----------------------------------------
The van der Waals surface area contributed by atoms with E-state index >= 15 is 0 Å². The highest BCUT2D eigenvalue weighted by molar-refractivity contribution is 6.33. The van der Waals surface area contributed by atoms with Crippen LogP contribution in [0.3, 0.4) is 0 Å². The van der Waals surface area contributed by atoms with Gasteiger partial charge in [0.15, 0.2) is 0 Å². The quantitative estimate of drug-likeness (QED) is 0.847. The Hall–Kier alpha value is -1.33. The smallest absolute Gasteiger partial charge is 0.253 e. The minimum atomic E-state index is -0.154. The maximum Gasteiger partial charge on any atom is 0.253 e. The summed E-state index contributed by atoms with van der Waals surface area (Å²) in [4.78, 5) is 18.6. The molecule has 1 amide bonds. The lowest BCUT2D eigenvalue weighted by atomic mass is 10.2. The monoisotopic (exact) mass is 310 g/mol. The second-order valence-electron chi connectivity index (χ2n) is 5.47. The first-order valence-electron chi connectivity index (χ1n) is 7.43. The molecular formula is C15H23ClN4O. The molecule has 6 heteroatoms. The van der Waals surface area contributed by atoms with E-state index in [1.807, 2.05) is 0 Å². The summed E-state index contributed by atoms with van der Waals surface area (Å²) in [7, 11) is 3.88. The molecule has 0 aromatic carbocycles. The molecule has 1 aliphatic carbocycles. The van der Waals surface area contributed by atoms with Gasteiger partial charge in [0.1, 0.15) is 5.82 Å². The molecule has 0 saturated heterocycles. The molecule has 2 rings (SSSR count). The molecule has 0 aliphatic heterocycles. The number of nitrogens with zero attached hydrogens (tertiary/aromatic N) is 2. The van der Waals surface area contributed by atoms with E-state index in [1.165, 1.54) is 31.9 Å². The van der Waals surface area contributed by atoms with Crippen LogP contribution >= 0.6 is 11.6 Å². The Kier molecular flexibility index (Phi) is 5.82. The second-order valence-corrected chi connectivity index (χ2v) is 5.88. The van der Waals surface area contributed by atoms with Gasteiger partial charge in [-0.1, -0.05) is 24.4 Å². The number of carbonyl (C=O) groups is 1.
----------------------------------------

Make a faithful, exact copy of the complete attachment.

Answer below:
The van der Waals surface area contributed by atoms with E-state index >= 15 is 0 Å². The highest BCUT2D eigenvalue weighted by molar-refractivity contribution is 6.33. The van der Waals surface area contributed by atoms with Crippen LogP contribution in [0.3, 0.4) is 0 Å². The van der Waals surface area contributed by atoms with Gasteiger partial charge in [0.15, 0.2) is 0 Å². The quantitative estimate of drug-likeness (QED) is 0.847. The Hall–Kier alpha value is -1.33. The smallest absolute Gasteiger partial charge is 0.253 e. The minimum atomic E-state index is -0.154. The maximum Gasteiger partial charge on any atom is 0.253 e. The summed E-state index contributed by atoms with van der Waals surface area (Å²) in [4.78, 5) is 18.6. The molecule has 1 amide bonds. The lowest BCUT2D eigenvalue weighted by atomic mass is 10.2. The monoisotopic (exact) mass is 310 g/mol. The second-order valence-electron chi connectivity index (χ2n) is 5.47. The first-order valence-electron chi connectivity index (χ1n) is 7.43. The molecular formula is C15H23ClN4O. The molecule has 6 heteroatoms. The van der Waals surface area contributed by atoms with E-state index in [1.807, 2.05) is 0 Å². The summed E-state index contributed by atoms with van der Waals surface area (Å²) in [7, 11) is 3.88. The molecule has 0 aromatic carbocycles. The molecule has 1 aliphatic carbocycles. The van der Waals surface area contributed by atoms with Gasteiger partial charge in [0.1, 0.15) is 5.82 Å². The molecule has 0 saturated heterocycles. The molecule has 2 rings (SSSR count). The molecule has 0 aliphatic heterocycles. The number of nitrogens with zero attached hydrogens (tertiary/aromatic N) is 2. The van der Waals surface area contributed by atoms with E-state index in [1.165, 1.54) is 31.9 Å². The van der Waals surface area contributed by atoms with Crippen LogP contribution >= 0.6 is 11.6 Å². The Kier molecular flexibility index (Phi) is 5.82. The second-order valence-corrected chi connectivity index (χ2v) is 5.88. The van der Waals surface area contributed by atoms with Gasteiger partial charge in [-0.1, -0.05) is 24.4 Å². The number of carbonyl (C=O) groups is 1.